5. Use the slider bar to select the wavelength (vacuum)

  6. Click on Assign Line (it will be blue when you move the mouse back in the plot window)

  7. Repeat steps 1-5 until you have identified 4+ lines across the spectrum

  8. Use ‘f’ to fit the current set of lines

  9. Use ‘+/-’ to modify the order of the polynomial fit

  10. Use ‘a’ to auto ID the rest

  11. Use ‘f’ to fit again

  12. Use ‘s’ to save the line IDs and the wavelength solution if the RMS of the latter is within tolerance.

Some tips: Pressing the left/right keys will advance the line list by one. You may find it helpful to toggle between pixel coordinates and wavelength coordinates (use the ‘w’ key to toggle between these two settings). Wavelength coordinates can only be accessed once you have a preliminary fit to the spectrum. When plotting in wavelength coordinates, you can overplot a ‘ghost’ spectrum (press the ‘g’ key to activate or deactivate) based on the linelist which may help you to identify lines. You can shift and stretch the ghost spectrum by clicking and dragging the left and right mouse buttons, respectively (if you’re not in ‘pan’ mode). To reset the shift/stretch, press the ‘h’ key.

If your solution is good enough (rms < 0.1 pixels), then pypeit_identify will automatically prompt you after you quit the GUI to see if you want to save the solution. Note, you can increase this tolerance using the command-line option pixtol, or by setting the force_save command-line option.

In addition to writing the wavelength solution to the current working directory, PypeIt now also saves the solution in the PypeIt cache (identified by spectrograph and the current time for uniqueness) and prints a message indicating how to use it, such as:

[INFO]    :: Your arxiv solution has been written to ./wvarxiv_ldt_deveny_20220426T0958.fits
[INFO]    :: Your arxiv solution has also been cached.
            To utilize this wavelength solution, insert the
            following block in your PypeIt Reduction File:
                  reid_arxiv = wvarxiv_ldt_deveny_20220426T0958.fits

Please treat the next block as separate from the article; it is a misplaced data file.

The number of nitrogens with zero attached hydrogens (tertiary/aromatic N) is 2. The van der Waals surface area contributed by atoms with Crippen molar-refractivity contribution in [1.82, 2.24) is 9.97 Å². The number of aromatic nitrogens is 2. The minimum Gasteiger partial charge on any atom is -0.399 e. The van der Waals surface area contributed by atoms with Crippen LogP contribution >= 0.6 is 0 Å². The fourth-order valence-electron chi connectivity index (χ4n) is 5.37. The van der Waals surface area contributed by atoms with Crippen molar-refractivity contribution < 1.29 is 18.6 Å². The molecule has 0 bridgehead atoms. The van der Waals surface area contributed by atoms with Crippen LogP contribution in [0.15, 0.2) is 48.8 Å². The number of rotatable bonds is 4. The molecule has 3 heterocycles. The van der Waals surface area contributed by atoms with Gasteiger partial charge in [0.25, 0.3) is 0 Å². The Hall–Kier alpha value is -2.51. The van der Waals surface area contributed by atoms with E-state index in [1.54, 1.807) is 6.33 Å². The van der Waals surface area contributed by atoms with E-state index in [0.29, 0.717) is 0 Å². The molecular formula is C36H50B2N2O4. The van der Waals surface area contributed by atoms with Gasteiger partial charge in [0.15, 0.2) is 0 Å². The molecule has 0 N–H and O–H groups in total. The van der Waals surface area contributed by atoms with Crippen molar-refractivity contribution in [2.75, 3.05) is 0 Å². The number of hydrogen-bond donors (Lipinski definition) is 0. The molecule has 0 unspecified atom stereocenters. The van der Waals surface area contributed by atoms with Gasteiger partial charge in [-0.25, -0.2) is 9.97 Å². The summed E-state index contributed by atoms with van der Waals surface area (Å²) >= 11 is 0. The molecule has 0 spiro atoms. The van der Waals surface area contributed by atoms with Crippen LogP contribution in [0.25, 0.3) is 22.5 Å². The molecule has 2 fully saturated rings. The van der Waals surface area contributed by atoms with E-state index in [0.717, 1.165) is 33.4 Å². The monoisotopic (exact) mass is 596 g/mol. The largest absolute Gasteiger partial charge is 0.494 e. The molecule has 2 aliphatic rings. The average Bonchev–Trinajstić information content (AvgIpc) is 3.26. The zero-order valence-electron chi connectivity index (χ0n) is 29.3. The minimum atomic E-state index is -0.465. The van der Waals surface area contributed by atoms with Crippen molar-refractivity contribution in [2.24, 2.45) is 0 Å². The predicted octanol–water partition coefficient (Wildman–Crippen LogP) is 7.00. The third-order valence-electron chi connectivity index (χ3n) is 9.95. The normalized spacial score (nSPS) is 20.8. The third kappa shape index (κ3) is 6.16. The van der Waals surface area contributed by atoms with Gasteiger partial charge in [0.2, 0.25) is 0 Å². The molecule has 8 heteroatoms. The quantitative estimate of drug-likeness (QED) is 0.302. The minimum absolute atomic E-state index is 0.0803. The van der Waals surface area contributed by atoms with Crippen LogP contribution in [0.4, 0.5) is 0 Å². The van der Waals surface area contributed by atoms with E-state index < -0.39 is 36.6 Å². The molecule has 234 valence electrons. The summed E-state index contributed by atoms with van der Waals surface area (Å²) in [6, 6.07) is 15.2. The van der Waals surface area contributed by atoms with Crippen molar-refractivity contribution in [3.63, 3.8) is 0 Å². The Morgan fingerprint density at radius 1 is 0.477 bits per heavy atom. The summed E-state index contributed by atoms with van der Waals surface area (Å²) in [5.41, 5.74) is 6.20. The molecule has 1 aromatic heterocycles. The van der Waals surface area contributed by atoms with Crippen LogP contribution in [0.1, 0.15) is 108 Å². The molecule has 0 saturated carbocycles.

method = full_template

Replace the reid_arxiv filename with the filename output on your screen from pypeit_identify, and run PypeIt in the standard Full Template mode.

We also recommend that you send your solution to the PypeIt development team (e.g., post it on GitHub or the Users Slack), so that others can benefit from your wavelength calibration solution.


If your arclines are over-sampled (e.g., Gemini/GMOS) you may need to increase the fwhm from the default value of 4. And also the pixel tolerance pixtol for auto ID’ng lines from its default of 0.1 pixels. And the rmstol, if you wish to save the solution to disk!

Common Failure Modes

Most of the failures should only be in MultiSlit mode or if the calibrations for Echelle are considerably different from expectation.

As regards Multislit, the standard failure modes of the Full Template method that is now preferred are:

  1. The lamps used are different from those archived.

  2. The slit spans much bluer/redder than the archived template.

In either case, a new template may need to be generated. If you are confident this is the case, Submit an issue.

Items to Modify

There are several parameters in the Wavelength Calibration WavelengthSolutionPar Keywords that one needs to occasionally customize for your specific observations. We describe the most common below.


The arc lines are identified and fitted with an expected knowledge of their FWHM (future versions should solve for this). A fiducial value for a standard slit is assumed for each instrument but if you are using particularly narrow/wide slits then in your PypeIt Reduction File you may need to modify it like so: